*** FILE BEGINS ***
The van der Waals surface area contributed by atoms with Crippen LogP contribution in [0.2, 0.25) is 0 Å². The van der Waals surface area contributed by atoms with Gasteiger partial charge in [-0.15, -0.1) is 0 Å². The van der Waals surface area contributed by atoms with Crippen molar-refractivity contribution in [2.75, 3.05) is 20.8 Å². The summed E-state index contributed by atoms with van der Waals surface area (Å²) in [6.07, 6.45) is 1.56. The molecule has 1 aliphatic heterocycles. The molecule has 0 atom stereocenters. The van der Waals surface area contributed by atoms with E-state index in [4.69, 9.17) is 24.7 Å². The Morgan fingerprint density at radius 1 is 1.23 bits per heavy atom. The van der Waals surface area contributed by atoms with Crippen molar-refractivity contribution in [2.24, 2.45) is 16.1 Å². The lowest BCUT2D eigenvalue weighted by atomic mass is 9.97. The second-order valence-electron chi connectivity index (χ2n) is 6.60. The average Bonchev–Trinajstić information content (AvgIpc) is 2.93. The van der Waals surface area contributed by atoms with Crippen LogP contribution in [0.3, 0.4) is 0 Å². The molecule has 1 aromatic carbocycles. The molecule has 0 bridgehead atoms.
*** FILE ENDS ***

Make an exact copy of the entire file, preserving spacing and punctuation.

The van der Waals surface area contributed by atoms with Crippen LogP contribution in [0.2, 0.25) is 0 Å². The van der Waals surface area contributed by atoms with Gasteiger partial charge in [-0.15, -0.1) is 0 Å². The van der Waals surface area contributed by atoms with Crippen molar-refractivity contribution in [2.75, 3.05) is 20.8 Å². The summed E-state index contributed by atoms with van der Waals surface area (Å²) in [6.07, 6.45) is 1.56. The molecule has 1 aliphatic heterocycles. The molecule has 0 atom stereocenters. The van der Waals surface area contributed by atoms with E-state index in [4.69, 9.17) is 24.7 Å². The Morgan fingerprint density at radius 1 is 1.23 bits per heavy atom. The van der Waals surface area contributed by atoms with Crippen molar-refractivity contribution in [2.24, 2.45) is 16.1 Å². The lowest BCUT2D eigenvalue weighted by atomic mass is 9.97. The second-order valence-electron chi connectivity index (χ2n) is 6.60. The average Bonchev–Trinajstić information content (AvgIpc) is 2.93. The van der Waals surface area contributed by atoms with Crippen LogP contribution in [0.3, 0.4) is 0 Å². The molecule has 1 aromatic carbocycles. The molecule has 0 bridgehead atoms.